An Innovative Approach to Teen Suicide Prevention
When it comes to technology’s impact on our health, we hear nothing but negativity. We’re bombarded with scare-phrases like “tech addiction” and led to believe that it’s just a matter of time before our beloved electronic devices turn us into anti-social zombies with carpal tunnel and poor posture.
But not all bits and bytes are bad. In fact, an app was just designed and tested by clinician-researchers at Boston Children’s Hospital that aims to combat one of the most serious public health problems there is: teen suicide.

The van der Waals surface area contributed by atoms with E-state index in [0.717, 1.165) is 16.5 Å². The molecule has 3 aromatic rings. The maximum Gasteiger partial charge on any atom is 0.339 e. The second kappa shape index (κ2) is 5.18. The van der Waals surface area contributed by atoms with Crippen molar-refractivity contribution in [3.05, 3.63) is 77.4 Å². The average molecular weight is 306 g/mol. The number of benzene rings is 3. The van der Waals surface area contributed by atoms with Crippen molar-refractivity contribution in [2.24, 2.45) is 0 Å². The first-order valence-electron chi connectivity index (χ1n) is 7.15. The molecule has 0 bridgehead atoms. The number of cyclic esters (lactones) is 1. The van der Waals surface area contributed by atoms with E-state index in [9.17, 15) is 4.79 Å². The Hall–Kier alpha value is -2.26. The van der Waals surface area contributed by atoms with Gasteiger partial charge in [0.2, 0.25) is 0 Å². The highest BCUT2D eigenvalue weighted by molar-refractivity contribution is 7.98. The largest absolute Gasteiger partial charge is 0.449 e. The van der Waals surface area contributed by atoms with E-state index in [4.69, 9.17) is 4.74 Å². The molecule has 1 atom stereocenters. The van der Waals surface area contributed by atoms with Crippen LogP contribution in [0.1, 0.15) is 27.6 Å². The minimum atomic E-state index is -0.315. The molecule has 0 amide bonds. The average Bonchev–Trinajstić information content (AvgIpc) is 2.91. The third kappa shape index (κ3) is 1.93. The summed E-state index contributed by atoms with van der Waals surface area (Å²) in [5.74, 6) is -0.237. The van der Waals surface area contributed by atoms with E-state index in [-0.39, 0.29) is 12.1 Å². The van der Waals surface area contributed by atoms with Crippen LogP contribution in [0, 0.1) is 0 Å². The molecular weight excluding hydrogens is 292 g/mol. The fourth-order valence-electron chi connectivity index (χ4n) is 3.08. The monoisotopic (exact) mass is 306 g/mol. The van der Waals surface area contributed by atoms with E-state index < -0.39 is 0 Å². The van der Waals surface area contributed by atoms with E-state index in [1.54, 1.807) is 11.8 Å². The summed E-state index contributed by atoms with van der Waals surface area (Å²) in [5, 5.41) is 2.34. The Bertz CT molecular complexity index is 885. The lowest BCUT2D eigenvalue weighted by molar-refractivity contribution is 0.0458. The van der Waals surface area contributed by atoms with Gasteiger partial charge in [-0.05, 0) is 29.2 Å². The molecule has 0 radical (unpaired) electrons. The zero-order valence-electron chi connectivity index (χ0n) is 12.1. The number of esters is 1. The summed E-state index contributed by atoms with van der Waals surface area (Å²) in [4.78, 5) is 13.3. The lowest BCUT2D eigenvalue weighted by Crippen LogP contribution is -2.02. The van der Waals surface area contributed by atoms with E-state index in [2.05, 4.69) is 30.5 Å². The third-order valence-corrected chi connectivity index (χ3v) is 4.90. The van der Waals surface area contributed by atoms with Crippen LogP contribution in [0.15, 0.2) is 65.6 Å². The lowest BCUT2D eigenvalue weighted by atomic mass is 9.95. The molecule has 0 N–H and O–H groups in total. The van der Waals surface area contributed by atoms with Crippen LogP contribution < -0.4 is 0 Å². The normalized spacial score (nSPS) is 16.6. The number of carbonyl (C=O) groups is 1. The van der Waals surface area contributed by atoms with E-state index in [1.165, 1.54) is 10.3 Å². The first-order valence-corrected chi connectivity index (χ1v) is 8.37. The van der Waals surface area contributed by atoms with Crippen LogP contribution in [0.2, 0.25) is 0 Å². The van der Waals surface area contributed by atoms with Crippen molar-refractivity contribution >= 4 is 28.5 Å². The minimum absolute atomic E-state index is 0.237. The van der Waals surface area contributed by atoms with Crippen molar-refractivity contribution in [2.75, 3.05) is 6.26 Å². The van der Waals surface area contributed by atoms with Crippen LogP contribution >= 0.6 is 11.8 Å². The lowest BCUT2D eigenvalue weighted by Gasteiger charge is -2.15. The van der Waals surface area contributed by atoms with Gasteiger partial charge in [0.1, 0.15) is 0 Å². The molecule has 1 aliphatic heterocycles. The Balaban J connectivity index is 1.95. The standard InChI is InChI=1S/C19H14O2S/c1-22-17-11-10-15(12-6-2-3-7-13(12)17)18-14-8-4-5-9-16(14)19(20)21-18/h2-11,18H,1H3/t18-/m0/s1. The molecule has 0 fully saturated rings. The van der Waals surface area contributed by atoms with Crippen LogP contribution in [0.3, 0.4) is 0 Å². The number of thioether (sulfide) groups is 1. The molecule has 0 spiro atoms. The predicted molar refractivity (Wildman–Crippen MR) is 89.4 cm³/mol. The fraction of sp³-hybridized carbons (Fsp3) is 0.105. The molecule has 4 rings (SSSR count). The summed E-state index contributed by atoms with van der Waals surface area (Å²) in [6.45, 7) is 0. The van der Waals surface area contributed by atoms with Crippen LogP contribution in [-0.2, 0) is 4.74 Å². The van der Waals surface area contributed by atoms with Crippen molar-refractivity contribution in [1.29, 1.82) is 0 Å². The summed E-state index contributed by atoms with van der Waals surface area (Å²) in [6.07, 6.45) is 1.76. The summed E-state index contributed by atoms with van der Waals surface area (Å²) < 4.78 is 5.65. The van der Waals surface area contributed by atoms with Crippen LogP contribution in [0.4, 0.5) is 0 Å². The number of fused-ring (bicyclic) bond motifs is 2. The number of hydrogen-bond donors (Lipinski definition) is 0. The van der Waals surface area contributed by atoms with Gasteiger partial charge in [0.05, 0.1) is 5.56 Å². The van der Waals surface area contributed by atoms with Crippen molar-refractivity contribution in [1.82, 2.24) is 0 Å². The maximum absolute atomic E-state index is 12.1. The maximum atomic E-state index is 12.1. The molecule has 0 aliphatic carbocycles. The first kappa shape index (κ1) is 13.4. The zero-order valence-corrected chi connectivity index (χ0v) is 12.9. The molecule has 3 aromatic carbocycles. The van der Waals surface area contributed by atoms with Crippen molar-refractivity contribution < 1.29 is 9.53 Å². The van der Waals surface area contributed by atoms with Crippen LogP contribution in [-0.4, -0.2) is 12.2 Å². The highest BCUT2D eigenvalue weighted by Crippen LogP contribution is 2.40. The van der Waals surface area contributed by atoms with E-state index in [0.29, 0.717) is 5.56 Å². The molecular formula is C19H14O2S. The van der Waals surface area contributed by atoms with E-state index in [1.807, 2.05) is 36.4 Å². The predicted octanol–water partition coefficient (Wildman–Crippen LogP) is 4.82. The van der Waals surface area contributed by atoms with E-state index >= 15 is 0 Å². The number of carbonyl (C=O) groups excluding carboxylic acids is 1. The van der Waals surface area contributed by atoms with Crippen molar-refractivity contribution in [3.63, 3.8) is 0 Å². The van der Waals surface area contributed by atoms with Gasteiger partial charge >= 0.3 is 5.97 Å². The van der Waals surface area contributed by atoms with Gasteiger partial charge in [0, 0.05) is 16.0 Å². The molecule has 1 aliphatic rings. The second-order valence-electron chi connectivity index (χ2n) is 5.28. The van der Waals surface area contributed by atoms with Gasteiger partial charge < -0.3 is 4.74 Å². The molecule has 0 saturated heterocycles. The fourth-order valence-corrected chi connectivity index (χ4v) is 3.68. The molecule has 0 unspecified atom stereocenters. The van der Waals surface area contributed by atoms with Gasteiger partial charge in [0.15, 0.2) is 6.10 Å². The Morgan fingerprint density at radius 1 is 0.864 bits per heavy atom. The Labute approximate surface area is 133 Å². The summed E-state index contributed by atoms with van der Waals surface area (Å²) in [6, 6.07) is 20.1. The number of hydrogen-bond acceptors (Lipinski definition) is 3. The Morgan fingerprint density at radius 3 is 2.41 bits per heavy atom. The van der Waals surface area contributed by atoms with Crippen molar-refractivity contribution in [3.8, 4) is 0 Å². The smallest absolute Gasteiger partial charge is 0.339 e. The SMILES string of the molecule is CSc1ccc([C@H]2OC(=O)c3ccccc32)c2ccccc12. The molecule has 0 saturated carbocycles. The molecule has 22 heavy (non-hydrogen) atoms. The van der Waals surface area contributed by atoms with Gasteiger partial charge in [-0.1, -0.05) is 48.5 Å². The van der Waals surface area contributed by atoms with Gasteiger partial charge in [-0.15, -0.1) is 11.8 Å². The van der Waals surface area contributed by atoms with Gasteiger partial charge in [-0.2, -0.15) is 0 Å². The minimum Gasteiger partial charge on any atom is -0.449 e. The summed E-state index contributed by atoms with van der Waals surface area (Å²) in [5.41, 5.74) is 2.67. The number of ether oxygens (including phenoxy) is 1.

Aptly named, Crisis Care taps into techniques used in cognitive behavioral therapy, which is known to decrease depressive feelings. It offers two complementary modes—adolescent and parent—and is customizable to each individual’s needs and preferences.
In adolescent mode, teens can explore various coping strategies such as meditation and relaxation practices, while parents can use their mode to learn how to best help their teen based on his or her responses. Both modes have the option to call the suicide hotline or 911 for immediate help. The app is also rumored to potentially incorporate an emergency text line.
Pilot tests have yielded positive feedback, and researchers are now in the process of securing grant money to be able to put their app on the market.